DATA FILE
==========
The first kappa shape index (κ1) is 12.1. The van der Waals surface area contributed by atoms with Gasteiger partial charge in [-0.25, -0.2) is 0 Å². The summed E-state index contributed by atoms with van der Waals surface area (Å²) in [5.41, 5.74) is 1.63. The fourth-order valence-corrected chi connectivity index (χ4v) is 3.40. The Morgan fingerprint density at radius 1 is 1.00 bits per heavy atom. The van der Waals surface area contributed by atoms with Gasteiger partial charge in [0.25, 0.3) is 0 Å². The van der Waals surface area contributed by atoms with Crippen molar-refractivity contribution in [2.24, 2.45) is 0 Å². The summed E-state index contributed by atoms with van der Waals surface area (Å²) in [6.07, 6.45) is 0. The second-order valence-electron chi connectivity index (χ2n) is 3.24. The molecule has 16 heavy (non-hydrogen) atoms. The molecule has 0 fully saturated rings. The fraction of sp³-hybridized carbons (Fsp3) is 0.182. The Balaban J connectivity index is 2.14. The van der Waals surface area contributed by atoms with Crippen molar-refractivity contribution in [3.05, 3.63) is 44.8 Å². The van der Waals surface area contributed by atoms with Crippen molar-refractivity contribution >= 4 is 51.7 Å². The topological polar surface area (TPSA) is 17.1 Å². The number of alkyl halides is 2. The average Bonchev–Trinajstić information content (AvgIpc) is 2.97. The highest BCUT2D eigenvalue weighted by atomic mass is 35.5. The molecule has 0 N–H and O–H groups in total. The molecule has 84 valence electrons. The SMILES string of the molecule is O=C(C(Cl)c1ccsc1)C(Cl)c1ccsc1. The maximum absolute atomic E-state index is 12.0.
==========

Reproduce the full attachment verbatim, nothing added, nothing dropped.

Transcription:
The first kappa shape index (κ1) is 12.1. The van der Waals surface area contributed by atoms with Gasteiger partial charge in [-0.25, -0.2) is 0 Å². The summed E-state index contributed by atoms with van der Waals surface area (Å²) in [5.41, 5.74) is 1.63. The fourth-order valence-corrected chi connectivity index (χ4v) is 3.40. The Morgan fingerprint density at radius 1 is 1.00 bits per heavy atom. The van der Waals surface area contributed by atoms with Gasteiger partial charge in [0.25, 0.3) is 0 Å². The van der Waals surface area contributed by atoms with Crippen molar-refractivity contribution in [2.24, 2.45) is 0 Å². The summed E-state index contributed by atoms with van der Waals surface area (Å²) in [6.07, 6.45) is 0. The second-order valence-electron chi connectivity index (χ2n) is 3.24. The molecule has 16 heavy (non-hydrogen) atoms. The molecule has 0 fully saturated rings. The fraction of sp³-hybridized carbons (Fsp3) is 0.182. The Balaban J connectivity index is 2.14. The van der Waals surface area contributed by atoms with Crippen molar-refractivity contribution in [3.05, 3.63) is 44.8 Å². The van der Waals surface area contributed by atoms with Crippen molar-refractivity contribution >= 4 is 51.7 Å². The topological polar surface area (TPSA) is 17.1 Å². The number of alkyl halides is 2. The average Bonchev–Trinajstić information content (AvgIpc) is 2.97. The highest BCUT2D eigenvalue weighted by atomic mass is 35.5. The molecule has 0 N–H and O–H groups in total. The molecule has 84 valence electrons. The SMILES string of the molecule is O=C(C(Cl)c1ccsc1)C(Cl)c1ccsc1. The maximum absolute atomic E-state index is 12.0.